Essay About Film Review: High Noon
In 1952, Fred Zinnermann released High Noon, which starred Gary Cooper, Grace Kelly, Lon Chaney, Jr., Katy Jurado, and Eve McVeagh. The film grossed $12 million at the box office.
Will Kane is the town marshal, but has planned to retire and live with his new wife, Amy, and throw his gun away forever. However, Frank Miller, a formerly arrested criminal, is arriving on the noon train seeking revenge. Kane heads all over town seeking support, but can’t find any.
Notable for being the most requested film by U.S. Presidents, High Noon is considered one of the best westerns of all time and it does really well in deconstructing some conventions normally found in many western movies. Instead of the situation between Kane and Miller being black and white, with Kane’s path being the undoubtedly the correct choice, Kane has a complex moral situation on his hands. He made a promise to his new wife that come their wedding day, he’d give up his position as Marshall and his guns. At the same time, news of Miller coming to town comes right when they get married and he hadn’t turned in his badge. He has to make the choice of whether or not he honors that promise or lives up to the ideals of his position. Not being able to find anyone to help him take on Miller and his gang complicates matters. There’s also his wife, who must make the choice of leaving her new husband to face the gang alone or stand beside him, which Helen believes she should. In the end, they both make their choice, but only after spending a good chunk of time considering what that choice should be. It’s not easily spelled out for them and the film is improved by it.
All of those choices have consequences too. The town doesn’t help Kane due to their cowardice, making it so that no one takes over once he leaves. Kane chooses to stay and fight, causing Amy to, at first, leave him. Further, Amy breaks her vow of pacifism in order to stand by her man.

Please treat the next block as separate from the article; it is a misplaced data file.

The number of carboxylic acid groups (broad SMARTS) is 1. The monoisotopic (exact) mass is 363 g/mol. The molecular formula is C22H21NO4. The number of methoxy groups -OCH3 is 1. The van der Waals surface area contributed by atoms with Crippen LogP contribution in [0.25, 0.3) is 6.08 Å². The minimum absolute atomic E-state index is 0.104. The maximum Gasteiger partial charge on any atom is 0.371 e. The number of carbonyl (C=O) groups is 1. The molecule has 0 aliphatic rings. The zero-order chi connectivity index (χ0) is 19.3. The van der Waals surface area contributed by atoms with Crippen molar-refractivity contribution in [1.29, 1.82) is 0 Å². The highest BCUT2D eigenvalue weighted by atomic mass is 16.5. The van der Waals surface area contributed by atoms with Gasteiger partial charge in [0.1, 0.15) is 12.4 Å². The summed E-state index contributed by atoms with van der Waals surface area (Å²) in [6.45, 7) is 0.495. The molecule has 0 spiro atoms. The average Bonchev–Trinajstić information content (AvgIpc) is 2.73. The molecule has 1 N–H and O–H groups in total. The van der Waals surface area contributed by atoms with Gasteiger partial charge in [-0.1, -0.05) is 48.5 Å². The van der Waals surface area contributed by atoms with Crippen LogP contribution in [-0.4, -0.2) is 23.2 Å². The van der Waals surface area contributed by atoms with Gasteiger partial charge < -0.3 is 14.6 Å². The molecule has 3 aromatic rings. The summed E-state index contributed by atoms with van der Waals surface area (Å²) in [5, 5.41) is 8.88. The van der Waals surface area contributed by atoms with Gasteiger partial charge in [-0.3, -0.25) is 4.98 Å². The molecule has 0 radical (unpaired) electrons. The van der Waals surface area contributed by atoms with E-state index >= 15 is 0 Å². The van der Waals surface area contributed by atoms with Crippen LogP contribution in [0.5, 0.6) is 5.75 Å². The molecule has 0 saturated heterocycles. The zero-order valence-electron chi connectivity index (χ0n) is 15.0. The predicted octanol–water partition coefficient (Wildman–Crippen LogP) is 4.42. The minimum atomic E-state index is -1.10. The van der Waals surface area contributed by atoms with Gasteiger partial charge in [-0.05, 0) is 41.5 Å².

Another interesting aspect of this film is that time itself can be considered its own character. Wherever Kane goes in his search for help against Miller, he finds himself faced with a clock that shows how much time he has left until Miller gets into town and the gang starts tracking him down. The characterization of it comes in the presence of those clocks in every seen, which eventually makes getting through a 15 minute span seem like crossing an imposing chasm.The time coming ever closer to noon serves to remind Kane that he needs to not only gather up a posse fast, but when no one comes to help him, that he needs to make his ultimate choice. The film being in real time also helps to illustrate just how long an hour can seem when you’re staring something in the face.
But what really makes the film interesting is that it can be considered a way for screenwriter Carl Foreman to speak out against McCarthyism. The man had been under investigation by the House of Un-American Activities Committee and was eventually blacklisted. The parallels are apparent in that Foreman sees himself as Kane, on the spot and vulnerable as those who want to be rid of him loom ever closer. Yet, despite all he’s done for everyone, no one will stand up and help him for fear of association. The ending is the same way in that once he leaves, there’ll be no one to defend them if someone comes after them with an accusation. It’s an interesting parable that seeks to examine how people will actively refuse to deal with something they don’t see as their problem and only intervene when it directly does so.